Exploring a Theology of Sexuality: In Light of God’s Revealed Truth, by Christopher Yuan
FEBRUARY 23, 2019
Through my journey from agnostic gay man to evangelical Bible professor, I’ve come to realize that the differences in how people respond to gay and same-sex-attracted individuals are rooted in meaning.
From ancient times, humanity has been pursuing meaning. And out of meaning flow actions.
Our divergent approaches on how to love the gay community—stemming from competing interpretations of meaning—can be overwhelming and confusing. Clarity comes not by trying to decide which approach is more compassionate but by observing which approach is grounded in the correct version of truth—God’s truth. With good intentions, we may rush into doing “what’s right,” but if we don’t begin with right thinking, there’s a good chance we could be doing what’s wrong.
Both compassion and wisdom are virtues. But compassion without wisdom can be careless, even reckless. Wisdom without compassion is useless, even pharisaical. True compassion flows from wisdom, and true wisdom results in compassion—there should be no dichotomy. The real Christian life is built on godly wisdom.
We’re often encouraged in our society to embrace relevance and pragmatism at the expense of truth. But correct practice flows from correct truth. We must resist the natural impulse to disjoin practice from truth or truth from practice.
Certainly, there’s great importance in exploring the ethics of same- sex relationships, and many scholars have written about the key Old and New Testament passages prohibiting same-sex sexual practice. This work is vital, and several books have done it well.
However, we limit ourselves if we think that “right knowing” simply means studying a handful of biblical texts relevant to the topic at hand. This would be missing the forest for the trees. A robust theology cannot be built on what we’re not allowed to do, for the Christian life is much more than the avoidance of sinful behavior. If scriptural prohibitions are the only lens through which we see things, then we may well miss the gospel.
My goal for Holy Sexuality and the Gospel is to provide both theological reflection on sexuality and practical action points for those of us trying to share Christ with our gay loved ones through the lens of God’s grand story—creation, fall, redemption, and consummation. You may be thinking, I’m no theologian! but the Greek word theologia literally means “knowledge of God.” Do you have any knowledge of God? If so, you’re a theologian!
Kevin Zuber, a professor of mine in Bible college, deeply impacted me when he challenged the class to think about theology as a verb. Christians are supposed to do theology. Theology done well engages heart, mind, and hands. Anemic theology breeds apathy, but good theology compels action.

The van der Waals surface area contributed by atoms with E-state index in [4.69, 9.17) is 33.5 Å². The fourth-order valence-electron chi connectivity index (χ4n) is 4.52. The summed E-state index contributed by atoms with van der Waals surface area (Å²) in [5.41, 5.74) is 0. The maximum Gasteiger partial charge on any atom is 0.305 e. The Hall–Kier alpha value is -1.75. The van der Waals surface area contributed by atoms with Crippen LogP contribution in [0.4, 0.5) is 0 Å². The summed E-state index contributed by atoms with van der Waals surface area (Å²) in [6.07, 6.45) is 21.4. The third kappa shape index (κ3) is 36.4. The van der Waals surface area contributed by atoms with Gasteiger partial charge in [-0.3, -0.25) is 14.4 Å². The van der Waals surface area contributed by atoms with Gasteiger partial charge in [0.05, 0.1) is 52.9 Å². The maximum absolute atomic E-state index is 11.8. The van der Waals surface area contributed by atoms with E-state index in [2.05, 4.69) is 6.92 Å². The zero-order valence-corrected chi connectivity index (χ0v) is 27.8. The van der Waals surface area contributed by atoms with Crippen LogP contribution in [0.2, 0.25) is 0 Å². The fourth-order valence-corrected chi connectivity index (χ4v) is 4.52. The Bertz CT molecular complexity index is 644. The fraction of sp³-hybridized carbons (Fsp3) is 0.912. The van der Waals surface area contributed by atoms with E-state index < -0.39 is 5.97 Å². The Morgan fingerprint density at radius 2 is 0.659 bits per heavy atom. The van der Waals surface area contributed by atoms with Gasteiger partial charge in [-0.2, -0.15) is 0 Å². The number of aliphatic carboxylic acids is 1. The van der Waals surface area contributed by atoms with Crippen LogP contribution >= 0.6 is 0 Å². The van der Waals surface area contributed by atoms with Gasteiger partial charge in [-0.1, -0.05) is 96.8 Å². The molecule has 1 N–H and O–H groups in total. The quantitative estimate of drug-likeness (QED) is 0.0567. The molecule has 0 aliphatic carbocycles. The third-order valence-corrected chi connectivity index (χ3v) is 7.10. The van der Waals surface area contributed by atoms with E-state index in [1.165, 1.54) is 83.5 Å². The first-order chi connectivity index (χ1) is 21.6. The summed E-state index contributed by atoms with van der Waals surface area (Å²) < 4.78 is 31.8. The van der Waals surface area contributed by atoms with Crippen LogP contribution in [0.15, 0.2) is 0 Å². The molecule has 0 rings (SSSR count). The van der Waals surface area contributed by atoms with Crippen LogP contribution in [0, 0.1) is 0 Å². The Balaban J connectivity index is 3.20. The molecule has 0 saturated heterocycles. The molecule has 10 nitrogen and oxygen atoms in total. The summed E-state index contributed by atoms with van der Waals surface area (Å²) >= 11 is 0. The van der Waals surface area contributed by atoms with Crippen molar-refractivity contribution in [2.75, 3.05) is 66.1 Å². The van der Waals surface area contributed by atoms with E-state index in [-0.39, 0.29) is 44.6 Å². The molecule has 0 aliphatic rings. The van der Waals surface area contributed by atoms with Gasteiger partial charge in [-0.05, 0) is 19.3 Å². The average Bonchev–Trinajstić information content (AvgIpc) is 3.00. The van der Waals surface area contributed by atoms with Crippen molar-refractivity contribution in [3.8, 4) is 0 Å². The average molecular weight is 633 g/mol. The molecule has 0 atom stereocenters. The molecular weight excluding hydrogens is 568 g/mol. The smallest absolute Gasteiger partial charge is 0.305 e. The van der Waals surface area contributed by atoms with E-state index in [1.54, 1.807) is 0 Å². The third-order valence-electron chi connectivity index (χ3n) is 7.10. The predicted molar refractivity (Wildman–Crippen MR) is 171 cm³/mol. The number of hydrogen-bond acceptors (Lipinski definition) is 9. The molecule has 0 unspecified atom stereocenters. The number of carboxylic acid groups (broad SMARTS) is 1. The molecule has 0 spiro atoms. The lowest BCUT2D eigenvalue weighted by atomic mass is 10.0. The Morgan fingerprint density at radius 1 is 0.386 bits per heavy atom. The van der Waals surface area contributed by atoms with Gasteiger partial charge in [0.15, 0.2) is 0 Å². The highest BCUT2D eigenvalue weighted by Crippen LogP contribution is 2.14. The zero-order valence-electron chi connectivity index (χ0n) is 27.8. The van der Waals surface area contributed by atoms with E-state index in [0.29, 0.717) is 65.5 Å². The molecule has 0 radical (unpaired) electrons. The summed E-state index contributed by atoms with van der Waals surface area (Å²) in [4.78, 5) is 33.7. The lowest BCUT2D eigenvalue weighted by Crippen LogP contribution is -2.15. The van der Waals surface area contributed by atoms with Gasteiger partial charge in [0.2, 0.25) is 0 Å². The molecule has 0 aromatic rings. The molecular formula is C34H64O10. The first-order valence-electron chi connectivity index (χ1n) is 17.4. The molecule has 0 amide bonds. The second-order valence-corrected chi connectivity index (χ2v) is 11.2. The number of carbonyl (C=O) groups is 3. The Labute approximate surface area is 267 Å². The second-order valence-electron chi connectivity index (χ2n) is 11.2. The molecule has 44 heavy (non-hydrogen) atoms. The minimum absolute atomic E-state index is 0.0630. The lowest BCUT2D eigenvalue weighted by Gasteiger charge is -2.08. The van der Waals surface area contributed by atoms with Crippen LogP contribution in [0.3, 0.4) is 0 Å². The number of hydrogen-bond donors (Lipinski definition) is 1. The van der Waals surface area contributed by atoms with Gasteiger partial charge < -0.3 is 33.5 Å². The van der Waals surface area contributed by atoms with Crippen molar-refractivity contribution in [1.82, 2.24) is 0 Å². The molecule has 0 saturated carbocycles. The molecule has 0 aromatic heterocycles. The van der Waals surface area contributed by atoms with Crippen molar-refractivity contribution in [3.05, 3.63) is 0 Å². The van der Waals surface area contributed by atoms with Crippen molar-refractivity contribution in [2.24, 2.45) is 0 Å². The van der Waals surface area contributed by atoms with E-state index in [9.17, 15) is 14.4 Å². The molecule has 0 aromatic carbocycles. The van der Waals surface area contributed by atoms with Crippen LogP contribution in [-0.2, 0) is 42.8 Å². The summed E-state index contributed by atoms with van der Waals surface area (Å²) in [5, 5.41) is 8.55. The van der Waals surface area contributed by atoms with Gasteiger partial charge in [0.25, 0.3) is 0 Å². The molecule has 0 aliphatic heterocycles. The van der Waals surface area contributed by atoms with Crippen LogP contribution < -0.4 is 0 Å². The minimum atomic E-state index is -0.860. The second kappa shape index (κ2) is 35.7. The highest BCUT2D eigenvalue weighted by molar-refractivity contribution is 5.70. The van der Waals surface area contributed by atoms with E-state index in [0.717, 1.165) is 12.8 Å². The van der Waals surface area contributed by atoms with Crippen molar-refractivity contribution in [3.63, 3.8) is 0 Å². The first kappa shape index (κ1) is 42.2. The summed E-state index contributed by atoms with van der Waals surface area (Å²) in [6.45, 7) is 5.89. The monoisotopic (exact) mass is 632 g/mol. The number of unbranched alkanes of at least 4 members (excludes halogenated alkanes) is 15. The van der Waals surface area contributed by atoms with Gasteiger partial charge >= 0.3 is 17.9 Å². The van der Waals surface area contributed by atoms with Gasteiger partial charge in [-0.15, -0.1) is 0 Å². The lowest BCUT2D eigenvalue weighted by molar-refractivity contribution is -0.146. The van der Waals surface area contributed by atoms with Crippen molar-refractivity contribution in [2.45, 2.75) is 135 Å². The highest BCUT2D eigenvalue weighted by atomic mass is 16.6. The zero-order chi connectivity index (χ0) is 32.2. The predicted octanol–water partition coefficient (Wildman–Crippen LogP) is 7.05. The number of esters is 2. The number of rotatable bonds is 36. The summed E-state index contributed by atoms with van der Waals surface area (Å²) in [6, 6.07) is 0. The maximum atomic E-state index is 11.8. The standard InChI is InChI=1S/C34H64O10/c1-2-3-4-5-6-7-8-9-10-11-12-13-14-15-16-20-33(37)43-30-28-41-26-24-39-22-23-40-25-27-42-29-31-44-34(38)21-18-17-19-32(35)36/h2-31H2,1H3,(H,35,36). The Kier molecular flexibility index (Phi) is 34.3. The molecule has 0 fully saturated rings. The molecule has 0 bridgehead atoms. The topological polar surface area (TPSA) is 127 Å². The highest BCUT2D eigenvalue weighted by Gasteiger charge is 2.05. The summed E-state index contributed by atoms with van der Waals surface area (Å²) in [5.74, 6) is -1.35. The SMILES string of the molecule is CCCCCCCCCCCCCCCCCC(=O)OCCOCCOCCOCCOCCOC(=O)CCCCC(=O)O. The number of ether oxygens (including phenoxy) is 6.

Even still, you may be thinking, What I need right now is not theology but practical advice on how to better minister to my gay loved ones and friends. Yet how can we know what God wants for our gay friends without ample knowledge of God? Thoughts precede action.
Good theology, right action. Bad theology, wrong action.
Breaking Bad Paradigms
In 2011 I coauthored a book with my mother, Angela, entitled Out of a Far Country: A Gay Son’s Journey to God, a Broken Mother’s Search for Hope. Toward the end of our memoir, I briefly introduced the concept of holy sexuality.
The impetus for this new phrase stemmed from my frustration with the heterosexual-bisexual-homosexual paradigm, particularly its incongruence with biblical and theological truth. I knew that at some point I needed to flesh out this important biblical definition of holy sexuality.
Over the years, I came to understand that the goal of holy sexuality is not just for those who experience attractions toward people of the same sex; holy sexuality is for everyone. This understanding of sexuality is tethered to God’s grand story—creation, fall, redemption, and consummation. This full-orbed, coherent theological framework helps us better and more fully comprehend human sexuality in light of God’s revealed truth.
Will you join me on a journey as we investigate a theology of sexuality? As we go, be prepared to think biblically, theologically, and critically; to challenge some of our old human-made paradigms not grounded in Scripture; and, in some situations, to change and realign to God’s truth.
As always, don’t resist the Holy Spirit as he convicts us of wrong thinking and even as he grants us the gracious gift of repentance. Get ready for us to deepen our knowledge of God and his grand story, which will then rightly shape our understanding of human sexuality.
Are you ready?
Listen to Christopher Yuan’s interview with Steve Brown and the gang here.
Christopher Yuan, DMin, has taught at Moody Bible Institute for more than ten years, and his speaking ministry on faith and sexuality has reached five continents. He speaks at conferences, on college campuses, and in churches. His latest book is Holy Sexuality and the Gospel, from which the above excerpt was taken. Visit him at christopheryuan.com.
Copyright © 2018 by Christopher Yuan. Used by permission of Multnomah, an imprint of Penguin Random House LLC.